We then visited a program back in Istaravshan and then onto the town of Ghonchi. The following video captures the students introducing themselves in Istaravshan and entertaining us with songs in Ghonchi. The adult Tajik women are the teachers. This is my first video to be posted. While I have been taking photographs for decades, I am new at videography, as this video clearly indicates. But the kids are what are important.

http://www.youtube.com/my_videos_edit?ns=1&video_id=eK42LjgLdug

Please let me know if you can’t access the video.

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1st Field Trip (Part 1) Istaravshan

Field trip, yippee!

Mahmud Naimov and Sandra Jacobs, who both work in cultural affairs at the U.S. embassy in Dushanbe, were my hosts for a day-trip south of Khujand into the mountains.

Two embassy folks were in Khujand last week, visiting programs in the Sugd region. They invited me to join them on Thursday, when they visited three Access Programs (more on that in the next installment, if I can figure out how to upload a video) and do a little “touristing” as well. Our first stop was Istaravshan, a town of about 50,000 about an hour south of Khujand into the mountains, which has one of the best-preserved historic centers in Tajikistan. Exploring the maze of streets and alleys is a trip David and I will take in the spring. This time, however, Sandra Jacobs (cultural affairs officer at the US embassy), Mahmud Naimov (cultural affairs assistant at the US embassy), and I visited a wood carving center and checked out the famed knife makers. But first Sandy and Mahmud had some work to take care of and I was able to check out a bread factory and find some children who entertained me near a mosque with a beautiful blue dome. All the photos were taken by me, except for the obvious one.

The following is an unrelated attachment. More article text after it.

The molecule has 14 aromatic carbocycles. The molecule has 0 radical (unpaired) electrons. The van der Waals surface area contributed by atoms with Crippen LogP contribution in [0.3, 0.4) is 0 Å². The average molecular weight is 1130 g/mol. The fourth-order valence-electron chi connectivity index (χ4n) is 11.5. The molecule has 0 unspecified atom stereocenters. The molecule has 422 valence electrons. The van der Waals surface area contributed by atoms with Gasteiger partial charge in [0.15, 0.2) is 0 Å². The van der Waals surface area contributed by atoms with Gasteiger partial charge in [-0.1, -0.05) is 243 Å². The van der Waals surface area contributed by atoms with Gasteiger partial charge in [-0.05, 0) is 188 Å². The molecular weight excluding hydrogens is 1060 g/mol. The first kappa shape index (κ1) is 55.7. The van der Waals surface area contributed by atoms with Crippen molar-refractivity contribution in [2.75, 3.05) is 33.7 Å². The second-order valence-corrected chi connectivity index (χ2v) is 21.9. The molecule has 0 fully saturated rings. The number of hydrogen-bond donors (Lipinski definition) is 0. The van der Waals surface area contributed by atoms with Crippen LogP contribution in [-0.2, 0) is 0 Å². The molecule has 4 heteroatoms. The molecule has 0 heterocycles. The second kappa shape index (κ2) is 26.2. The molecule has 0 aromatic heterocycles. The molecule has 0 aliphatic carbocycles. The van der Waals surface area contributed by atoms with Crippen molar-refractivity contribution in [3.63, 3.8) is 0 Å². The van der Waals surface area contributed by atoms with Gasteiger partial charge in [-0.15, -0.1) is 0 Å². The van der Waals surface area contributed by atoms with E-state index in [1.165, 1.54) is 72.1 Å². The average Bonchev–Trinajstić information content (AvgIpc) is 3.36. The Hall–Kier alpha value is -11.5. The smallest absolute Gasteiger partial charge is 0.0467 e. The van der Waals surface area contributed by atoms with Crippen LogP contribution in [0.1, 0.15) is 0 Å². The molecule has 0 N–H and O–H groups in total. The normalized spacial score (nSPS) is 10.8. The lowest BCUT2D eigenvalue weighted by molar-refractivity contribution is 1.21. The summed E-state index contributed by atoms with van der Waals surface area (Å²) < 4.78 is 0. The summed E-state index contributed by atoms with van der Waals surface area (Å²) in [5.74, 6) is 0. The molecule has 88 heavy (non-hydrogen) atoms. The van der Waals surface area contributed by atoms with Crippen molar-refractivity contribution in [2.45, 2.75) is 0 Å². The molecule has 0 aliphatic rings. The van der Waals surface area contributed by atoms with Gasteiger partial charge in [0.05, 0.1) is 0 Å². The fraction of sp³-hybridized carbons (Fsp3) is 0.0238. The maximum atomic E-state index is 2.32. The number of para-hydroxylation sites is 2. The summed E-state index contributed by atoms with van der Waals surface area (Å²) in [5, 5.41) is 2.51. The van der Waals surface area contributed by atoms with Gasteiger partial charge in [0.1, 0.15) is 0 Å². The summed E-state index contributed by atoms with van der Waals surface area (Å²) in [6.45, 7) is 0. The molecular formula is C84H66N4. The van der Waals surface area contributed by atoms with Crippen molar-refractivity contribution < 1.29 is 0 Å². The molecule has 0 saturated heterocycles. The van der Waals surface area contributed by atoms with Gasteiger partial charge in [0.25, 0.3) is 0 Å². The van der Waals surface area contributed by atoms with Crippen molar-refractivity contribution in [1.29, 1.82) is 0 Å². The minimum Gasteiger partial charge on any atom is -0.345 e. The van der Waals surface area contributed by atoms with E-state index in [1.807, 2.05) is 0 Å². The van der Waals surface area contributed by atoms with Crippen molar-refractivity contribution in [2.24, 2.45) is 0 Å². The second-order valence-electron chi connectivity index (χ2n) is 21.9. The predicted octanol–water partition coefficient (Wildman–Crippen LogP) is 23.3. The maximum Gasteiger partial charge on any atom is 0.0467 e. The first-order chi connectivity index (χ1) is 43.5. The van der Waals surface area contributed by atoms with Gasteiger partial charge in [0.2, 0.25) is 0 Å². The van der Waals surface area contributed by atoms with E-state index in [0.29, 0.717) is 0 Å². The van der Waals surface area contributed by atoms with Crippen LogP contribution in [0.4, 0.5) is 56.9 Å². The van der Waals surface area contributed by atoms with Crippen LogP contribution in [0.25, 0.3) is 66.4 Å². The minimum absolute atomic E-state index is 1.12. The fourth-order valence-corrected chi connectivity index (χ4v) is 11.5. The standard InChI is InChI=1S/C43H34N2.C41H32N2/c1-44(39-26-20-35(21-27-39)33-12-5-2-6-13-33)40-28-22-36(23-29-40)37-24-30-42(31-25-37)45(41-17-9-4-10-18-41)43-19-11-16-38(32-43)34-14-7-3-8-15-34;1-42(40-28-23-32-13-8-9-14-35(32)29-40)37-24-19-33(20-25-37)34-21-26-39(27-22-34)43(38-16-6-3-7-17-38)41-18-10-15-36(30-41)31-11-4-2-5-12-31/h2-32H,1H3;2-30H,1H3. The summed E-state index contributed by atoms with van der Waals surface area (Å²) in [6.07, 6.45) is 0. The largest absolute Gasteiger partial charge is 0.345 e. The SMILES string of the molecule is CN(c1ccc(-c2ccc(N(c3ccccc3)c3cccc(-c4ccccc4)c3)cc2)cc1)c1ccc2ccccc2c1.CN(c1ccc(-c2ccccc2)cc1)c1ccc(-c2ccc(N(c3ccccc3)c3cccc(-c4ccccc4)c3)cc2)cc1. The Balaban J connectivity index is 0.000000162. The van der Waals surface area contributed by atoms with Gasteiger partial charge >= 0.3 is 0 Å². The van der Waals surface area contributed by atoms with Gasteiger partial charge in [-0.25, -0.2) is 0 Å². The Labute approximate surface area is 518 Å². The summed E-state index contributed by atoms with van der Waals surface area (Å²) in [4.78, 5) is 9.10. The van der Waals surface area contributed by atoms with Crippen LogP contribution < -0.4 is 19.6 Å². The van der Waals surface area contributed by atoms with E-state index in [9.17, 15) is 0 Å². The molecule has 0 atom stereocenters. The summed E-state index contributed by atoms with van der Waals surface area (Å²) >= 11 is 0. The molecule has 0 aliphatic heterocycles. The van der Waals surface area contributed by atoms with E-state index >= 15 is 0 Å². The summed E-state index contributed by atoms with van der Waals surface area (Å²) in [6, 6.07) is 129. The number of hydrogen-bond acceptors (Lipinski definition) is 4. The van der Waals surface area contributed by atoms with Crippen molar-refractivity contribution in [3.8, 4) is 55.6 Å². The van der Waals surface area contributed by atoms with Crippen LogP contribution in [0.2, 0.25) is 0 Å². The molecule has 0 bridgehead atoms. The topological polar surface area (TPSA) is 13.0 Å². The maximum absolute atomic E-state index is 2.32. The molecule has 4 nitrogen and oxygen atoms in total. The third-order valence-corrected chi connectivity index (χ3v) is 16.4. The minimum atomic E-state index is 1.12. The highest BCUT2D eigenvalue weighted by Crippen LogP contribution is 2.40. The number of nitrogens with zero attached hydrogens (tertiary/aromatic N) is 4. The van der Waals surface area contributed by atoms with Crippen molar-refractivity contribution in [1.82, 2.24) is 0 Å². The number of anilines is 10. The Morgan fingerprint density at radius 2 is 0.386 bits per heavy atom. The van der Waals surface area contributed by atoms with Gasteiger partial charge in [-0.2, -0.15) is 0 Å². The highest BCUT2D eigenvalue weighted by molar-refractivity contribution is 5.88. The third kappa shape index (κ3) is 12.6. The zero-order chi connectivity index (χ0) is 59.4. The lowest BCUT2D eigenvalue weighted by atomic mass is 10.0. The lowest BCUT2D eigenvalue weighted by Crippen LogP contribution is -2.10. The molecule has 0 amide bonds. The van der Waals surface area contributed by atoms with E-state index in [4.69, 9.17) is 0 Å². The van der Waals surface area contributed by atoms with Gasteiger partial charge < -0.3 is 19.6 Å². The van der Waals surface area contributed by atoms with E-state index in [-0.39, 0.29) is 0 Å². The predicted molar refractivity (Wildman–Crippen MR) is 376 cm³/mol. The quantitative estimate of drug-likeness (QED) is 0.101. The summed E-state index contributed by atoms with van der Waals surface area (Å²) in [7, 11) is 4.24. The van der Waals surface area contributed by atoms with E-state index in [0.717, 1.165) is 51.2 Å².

The bread stuck to the side of the window indicates that this is a local bread bakery.

Young worker in front of the oven.

Bread maker holding finished products while dough waiting to be shaped and baked sit on the shelf behind him.

These three children decided to entertain me as I tried to photograph the mosque dome. The girl in the pink scarf tried her hand at taking photos and took several of me and of the dome.

This is one of the photos she took of me with the two little ones.

Here's one of the photos I took of the mosque dome.

Three of the Yahyoev brothers are continuing the woodcarving tradition of their father. The national seal of Tajikistan is carved into a podium the Yahyoev brothers made for Tajikistan president.

While Mahmud was the one interested in seeing the local knives, it was Sandy and I who ended up buying them. Mine has a cow horn handle and Sandy's knife handle is made of walnut wood. They cost about $10 each. I am having trouble loading vertical photos, so I chose this one instead of the one of the knife maker.

While the roads in Khujand are snow and ice free, in the mountains where we were, there is a lot of snow and ice.